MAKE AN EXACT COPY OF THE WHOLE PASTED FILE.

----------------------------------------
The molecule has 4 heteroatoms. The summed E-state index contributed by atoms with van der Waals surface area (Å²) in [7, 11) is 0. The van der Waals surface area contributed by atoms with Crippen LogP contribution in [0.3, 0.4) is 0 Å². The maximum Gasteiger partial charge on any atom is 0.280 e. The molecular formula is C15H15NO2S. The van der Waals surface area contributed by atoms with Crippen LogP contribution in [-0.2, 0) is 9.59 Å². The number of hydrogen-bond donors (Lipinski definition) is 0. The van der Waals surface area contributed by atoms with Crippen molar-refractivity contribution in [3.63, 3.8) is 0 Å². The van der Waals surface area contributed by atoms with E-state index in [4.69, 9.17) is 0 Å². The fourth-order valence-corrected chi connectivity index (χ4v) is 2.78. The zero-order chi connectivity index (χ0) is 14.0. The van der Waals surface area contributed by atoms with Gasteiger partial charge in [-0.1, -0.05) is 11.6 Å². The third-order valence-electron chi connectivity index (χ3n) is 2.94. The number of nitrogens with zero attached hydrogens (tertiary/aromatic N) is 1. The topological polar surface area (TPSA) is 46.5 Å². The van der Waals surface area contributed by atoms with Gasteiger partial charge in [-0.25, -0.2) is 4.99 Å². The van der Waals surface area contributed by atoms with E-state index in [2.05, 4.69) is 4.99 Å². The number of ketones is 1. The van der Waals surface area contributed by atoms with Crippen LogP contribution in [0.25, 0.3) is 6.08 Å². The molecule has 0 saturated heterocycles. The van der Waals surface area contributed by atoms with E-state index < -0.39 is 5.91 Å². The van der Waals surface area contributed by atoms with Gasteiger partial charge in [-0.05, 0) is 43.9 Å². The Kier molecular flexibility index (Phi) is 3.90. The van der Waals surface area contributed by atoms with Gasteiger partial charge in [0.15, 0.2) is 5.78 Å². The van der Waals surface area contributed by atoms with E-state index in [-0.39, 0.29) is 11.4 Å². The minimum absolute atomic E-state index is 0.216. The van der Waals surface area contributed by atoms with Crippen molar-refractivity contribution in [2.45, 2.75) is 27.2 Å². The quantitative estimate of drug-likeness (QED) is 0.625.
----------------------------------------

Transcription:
The molecule has 4 heteroatoms. The summed E-state index contributed by atoms with van der Waals surface area (Å²) in [7, 11) is 0. The van der Waals surface area contributed by atoms with Crippen LogP contribution in [0.3, 0.4) is 0 Å². The maximum Gasteiger partial charge on any atom is 0.280 e. The molecular formula is C15H15NO2S. The van der Waals surface area contributed by atoms with Crippen LogP contribution in [-0.2, 0) is 9.59 Å². The number of hydrogen-bond donors (Lipinski definition) is 0. The van der Waals surface area contributed by atoms with Crippen molar-refractivity contribution in [3.63, 3.8) is 0 Å². The van der Waals surface area contributed by atoms with E-state index in [4.69, 9.17) is 0 Å². The fourth-order valence-corrected chi connectivity index (χ4v) is 2.78. The zero-order chi connectivity index (χ0) is 14.0. The van der Waals surface area contributed by atoms with Gasteiger partial charge in [-0.1, -0.05) is 11.6 Å². The third-order valence-electron chi connectivity index (χ3n) is 2.94. The number of nitrogens with zero attached hydrogens (tertiary/aromatic N) is 1. The topological polar surface area (TPSA) is 46.5 Å². The van der Waals surface area contributed by atoms with Gasteiger partial charge in [-0.25, -0.2) is 4.99 Å². The van der Waals surface area contributed by atoms with E-state index in [2.05, 4.69) is 4.99 Å². The number of ketones is 1. The van der Waals surface area contributed by atoms with Crippen LogP contribution in [0.25, 0.3) is 6.08 Å². The molecule has 0 saturated heterocycles. The van der Waals surface area contributed by atoms with E-state index < -0.39 is 5.91 Å². The van der Waals surface area contributed by atoms with Gasteiger partial charge in [-0.05, 0) is 43.9 Å². The Kier molecular flexibility index (Phi) is 3.90. The van der Waals surface area contributed by atoms with Gasteiger partial charge in [0.15, 0.2) is 5.78 Å². The van der Waals surface area contributed by atoms with E-state index in [-0.39, 0.29) is 11.4 Å². The minimum absolute atomic E-state index is 0.216. The van der Waals surface area contributed by atoms with Crippen molar-refractivity contribution in [2.45, 2.75) is 27.2 Å². The quantitative estimate of drug-likeness (QED) is 0.625.